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The Legend of Spyro: Dawn of the Dragon

For: DS   Also on: Mobile

Spyro-singly good fun

Product: Legend of Spyro: Dawn of the Dragon | Developer: Etranges Libellules | Publisher: Activision Blizzard | Format: DS | Genre: Action, Adventure, Platform | Players: 1 | Version: Europe
Legend of Spyro: Dawn of the Dragon DS, thumbnail 1
As a gaming hero, Spyro has never really managed to steal centre stage. It's partly because, unlike most characters aimed at the young ones, we have to take him so seriously. Everyone speaks in husky tones about prophecies, spirit and heroic deeds, despite, at heart, it obviously being just a game about a little purple dragon and his dragonfly sidekick trying to save the world. Still, you have to be a pretty grumpy sort not to like him just a little bit.

And so we find ourselves at the end of The Legend Of Spyro trilogy, the most recent release in the series having been The Eternal Night, a game we'd happily consign to history. By contrast, The Dawn of the Dragon is all about capital-f Fun.

Spyro awakes from a three-year nap to discover that things have, predictably, changed. Malefor, his nemesis, has begun to kick up a fuss, and the player - taking charge of young dragons Spyro and Cynder - has to go and sort it out. The whole plot, told in modest cut-scenes, is fairly deep for a kid's game, and provides a real sense of adventure, helped along by the excellent voice acting.

But no-one buys a game to hear Elijah Wood talk about evil dragons. Not just for that, anyhow.

Spyro's essence lies in familiar platformer territory. The gameplay has a few extra bells and whistles attached, but you're basically tasked with travelling through levels, leaping obstacles and reaching the end, which usually harbours a boss or some kind of surprise. Spyro has his claws to defend himself with, as well as a dazzling array of elemental 'breath' attacks, which range from spitting ice to breathing fire. It's all wrapped up in a sensible control system that only occasionally irritates.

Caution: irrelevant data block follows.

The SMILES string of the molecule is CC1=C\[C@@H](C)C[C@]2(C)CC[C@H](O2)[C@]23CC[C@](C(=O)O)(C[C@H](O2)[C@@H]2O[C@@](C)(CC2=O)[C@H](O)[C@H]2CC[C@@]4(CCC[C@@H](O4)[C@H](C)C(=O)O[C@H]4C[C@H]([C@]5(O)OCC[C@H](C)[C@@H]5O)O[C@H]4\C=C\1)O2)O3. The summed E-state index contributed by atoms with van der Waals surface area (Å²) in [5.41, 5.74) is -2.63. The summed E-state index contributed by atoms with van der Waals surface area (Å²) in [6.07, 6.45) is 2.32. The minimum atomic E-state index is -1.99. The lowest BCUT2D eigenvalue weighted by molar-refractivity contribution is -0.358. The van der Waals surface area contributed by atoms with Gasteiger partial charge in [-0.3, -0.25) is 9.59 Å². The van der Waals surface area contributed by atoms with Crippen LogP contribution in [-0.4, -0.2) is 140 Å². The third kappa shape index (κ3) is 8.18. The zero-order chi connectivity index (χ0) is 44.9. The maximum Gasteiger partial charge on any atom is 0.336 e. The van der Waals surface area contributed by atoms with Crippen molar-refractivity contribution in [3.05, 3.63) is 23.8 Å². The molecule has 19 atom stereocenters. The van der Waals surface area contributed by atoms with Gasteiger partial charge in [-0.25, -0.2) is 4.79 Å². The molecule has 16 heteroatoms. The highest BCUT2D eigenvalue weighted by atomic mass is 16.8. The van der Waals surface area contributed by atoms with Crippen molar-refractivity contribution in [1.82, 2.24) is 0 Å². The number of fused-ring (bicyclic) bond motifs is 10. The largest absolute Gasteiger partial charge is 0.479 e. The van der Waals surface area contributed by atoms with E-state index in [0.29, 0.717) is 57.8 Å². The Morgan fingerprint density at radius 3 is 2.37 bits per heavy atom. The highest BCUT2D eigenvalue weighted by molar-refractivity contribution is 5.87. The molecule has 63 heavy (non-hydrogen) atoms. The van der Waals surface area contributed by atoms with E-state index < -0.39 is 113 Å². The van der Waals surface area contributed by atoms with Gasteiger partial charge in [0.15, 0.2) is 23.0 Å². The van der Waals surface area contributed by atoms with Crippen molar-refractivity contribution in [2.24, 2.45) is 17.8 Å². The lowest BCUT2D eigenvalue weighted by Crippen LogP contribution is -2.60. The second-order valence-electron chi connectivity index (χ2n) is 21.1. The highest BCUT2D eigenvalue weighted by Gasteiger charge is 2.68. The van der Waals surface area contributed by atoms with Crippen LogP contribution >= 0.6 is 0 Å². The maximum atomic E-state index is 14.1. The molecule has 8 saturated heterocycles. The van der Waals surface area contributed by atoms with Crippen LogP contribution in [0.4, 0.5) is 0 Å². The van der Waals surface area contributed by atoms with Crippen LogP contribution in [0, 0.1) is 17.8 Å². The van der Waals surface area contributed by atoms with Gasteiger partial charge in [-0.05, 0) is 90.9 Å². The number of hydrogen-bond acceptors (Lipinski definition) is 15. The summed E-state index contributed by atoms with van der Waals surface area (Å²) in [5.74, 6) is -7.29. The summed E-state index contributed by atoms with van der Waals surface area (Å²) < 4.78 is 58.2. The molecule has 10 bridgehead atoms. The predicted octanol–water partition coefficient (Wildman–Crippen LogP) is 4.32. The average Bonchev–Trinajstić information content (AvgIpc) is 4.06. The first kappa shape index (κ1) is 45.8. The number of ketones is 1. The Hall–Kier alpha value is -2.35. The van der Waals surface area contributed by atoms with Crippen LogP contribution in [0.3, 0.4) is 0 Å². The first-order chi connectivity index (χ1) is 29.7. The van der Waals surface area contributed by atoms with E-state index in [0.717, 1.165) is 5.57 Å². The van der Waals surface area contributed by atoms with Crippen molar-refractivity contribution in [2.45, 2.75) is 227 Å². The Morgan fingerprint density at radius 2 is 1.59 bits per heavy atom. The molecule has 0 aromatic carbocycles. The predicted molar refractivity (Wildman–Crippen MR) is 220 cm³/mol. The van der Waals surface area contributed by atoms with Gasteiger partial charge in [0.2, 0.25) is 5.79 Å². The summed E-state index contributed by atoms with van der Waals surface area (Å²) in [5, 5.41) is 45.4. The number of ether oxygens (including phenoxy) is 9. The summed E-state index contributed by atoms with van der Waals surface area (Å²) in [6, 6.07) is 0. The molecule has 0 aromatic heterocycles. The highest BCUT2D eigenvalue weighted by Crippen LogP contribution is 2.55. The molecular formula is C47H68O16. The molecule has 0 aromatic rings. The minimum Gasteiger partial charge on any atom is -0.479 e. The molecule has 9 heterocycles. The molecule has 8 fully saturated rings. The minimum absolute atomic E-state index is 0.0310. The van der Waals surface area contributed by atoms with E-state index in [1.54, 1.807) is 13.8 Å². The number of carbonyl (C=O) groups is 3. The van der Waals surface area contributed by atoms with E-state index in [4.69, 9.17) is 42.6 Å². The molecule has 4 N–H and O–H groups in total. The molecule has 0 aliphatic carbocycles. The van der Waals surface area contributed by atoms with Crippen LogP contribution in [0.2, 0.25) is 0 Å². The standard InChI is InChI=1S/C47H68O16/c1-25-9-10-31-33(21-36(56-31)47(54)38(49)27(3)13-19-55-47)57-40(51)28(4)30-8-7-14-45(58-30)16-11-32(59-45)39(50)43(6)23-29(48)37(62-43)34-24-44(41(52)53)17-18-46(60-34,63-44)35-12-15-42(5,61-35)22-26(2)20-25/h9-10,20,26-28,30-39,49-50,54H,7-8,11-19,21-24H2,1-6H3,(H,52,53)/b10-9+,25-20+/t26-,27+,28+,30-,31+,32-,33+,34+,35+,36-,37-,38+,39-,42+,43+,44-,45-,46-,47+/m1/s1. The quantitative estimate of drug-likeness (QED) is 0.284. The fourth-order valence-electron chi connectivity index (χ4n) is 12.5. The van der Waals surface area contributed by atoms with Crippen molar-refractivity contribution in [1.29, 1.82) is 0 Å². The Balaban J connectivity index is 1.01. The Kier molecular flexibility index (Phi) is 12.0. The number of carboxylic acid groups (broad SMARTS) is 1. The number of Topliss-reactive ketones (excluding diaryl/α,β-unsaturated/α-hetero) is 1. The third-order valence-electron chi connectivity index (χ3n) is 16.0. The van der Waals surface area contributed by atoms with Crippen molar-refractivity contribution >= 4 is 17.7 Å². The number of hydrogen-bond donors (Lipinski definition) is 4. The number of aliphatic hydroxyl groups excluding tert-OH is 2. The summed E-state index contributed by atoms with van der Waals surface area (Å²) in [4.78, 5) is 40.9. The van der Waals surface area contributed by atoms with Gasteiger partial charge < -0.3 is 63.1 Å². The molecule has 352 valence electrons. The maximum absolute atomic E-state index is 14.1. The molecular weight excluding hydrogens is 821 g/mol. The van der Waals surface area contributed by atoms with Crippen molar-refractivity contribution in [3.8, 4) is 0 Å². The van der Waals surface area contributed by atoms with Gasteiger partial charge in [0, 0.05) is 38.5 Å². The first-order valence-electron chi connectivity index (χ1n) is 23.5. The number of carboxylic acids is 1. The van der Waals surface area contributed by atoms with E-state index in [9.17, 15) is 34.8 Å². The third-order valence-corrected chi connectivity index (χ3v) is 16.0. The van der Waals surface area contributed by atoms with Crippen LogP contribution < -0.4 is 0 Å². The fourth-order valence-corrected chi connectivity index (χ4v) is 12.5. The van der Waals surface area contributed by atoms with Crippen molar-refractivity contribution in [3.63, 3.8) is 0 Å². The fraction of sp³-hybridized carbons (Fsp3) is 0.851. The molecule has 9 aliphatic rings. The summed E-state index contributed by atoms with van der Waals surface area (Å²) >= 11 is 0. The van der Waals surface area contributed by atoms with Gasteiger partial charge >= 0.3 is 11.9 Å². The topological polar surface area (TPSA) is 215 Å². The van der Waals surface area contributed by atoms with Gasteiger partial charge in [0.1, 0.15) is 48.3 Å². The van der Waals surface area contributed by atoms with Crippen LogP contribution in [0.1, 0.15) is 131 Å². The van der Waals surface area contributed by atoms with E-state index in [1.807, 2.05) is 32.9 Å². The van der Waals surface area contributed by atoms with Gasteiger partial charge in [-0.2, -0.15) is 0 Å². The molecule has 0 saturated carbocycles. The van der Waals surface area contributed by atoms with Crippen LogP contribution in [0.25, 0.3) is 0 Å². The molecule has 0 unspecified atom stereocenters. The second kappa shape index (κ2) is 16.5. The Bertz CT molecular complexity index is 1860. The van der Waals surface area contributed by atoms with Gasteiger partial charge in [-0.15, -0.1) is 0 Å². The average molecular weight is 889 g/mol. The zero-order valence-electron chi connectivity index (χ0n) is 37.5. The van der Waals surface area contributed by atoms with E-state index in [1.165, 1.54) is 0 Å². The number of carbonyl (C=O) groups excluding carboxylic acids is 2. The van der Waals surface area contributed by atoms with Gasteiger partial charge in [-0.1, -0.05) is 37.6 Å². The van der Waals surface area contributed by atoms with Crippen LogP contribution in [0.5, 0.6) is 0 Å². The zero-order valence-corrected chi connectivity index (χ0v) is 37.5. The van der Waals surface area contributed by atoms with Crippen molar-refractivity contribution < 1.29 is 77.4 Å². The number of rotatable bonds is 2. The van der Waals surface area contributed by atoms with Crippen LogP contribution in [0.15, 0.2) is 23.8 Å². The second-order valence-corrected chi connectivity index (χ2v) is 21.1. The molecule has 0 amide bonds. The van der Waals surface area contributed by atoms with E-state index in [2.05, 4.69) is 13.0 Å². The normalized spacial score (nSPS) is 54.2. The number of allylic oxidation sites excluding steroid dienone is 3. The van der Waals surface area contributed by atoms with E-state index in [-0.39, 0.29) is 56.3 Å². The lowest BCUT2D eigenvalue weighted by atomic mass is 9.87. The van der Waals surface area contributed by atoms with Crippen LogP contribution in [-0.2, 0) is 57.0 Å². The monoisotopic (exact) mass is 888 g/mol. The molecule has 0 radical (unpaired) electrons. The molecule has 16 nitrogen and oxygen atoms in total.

Punctuating the platforming are several flying levels, in which Spyro and Cynder glide from place to place, aided by your control on the D-pad, with the stylus being used to tap enemies on the touchscreen. The controls are responsive, and the targeting satisfying, making these sections welcome relief from constant leaping and fighting; although the game does use the opportunity to set up flying boss battles, which tend to be confusing and hard to solve without trying over and over again.

This action is enhanced with a couple of interesting ideas, one of which is the co-operation between Cynder and Spyro - a tap of the left trigger switches one dragon out of play and brings the other one in. They both have unique breath elements that serve different purposes. Collecting gems upgrades these in strength, but they're also used to open certain doors and defeat enemies with specific weaknesses. With eight elements in play, it can get a little overwhelming, but after the first few levels, combat becomes much easier to manage.

A rudimentary combo system makes an appearance too, rewarding you for combining attacks with health and other collectables. It's fairly basic, but it adds variety to the combat as even the weakest enemy takes several hits to go down.

Graphics have always been a strong point of the series, and visually The Dawn of the Dragon fares well. The two-dimensional gameplay is based on a faux-3D engine that gives the levels much-needed depth, and makes the flying sections quite pretty indeed. The presentation doesn't stretch as far as the music though, and coupled with the cutscene quality, it points to much of the budget being spent on the voice acting. Elijah Wood comes at a price, even in purple dragon form.

In a similar vein, there aren't many extras tacked on either. No multiplayer, very few secrets except the occasional power-up, and yet, The Legend of Spyro: Dawn of the Dragon feels like an above-average purchase. Not a perfect gaming experience, and certainly not without its flaws, but a solid, sensible platformer that won't get irritating after five minutes.
The Legend of Spyro: Dawn of the Dragon
Reviewer photo
Mike Cook | 2 December 2008
The Legend of Spyro trilogy finishes on a high note. It's imperfect, but highly enjoyable, lacking only polish and length
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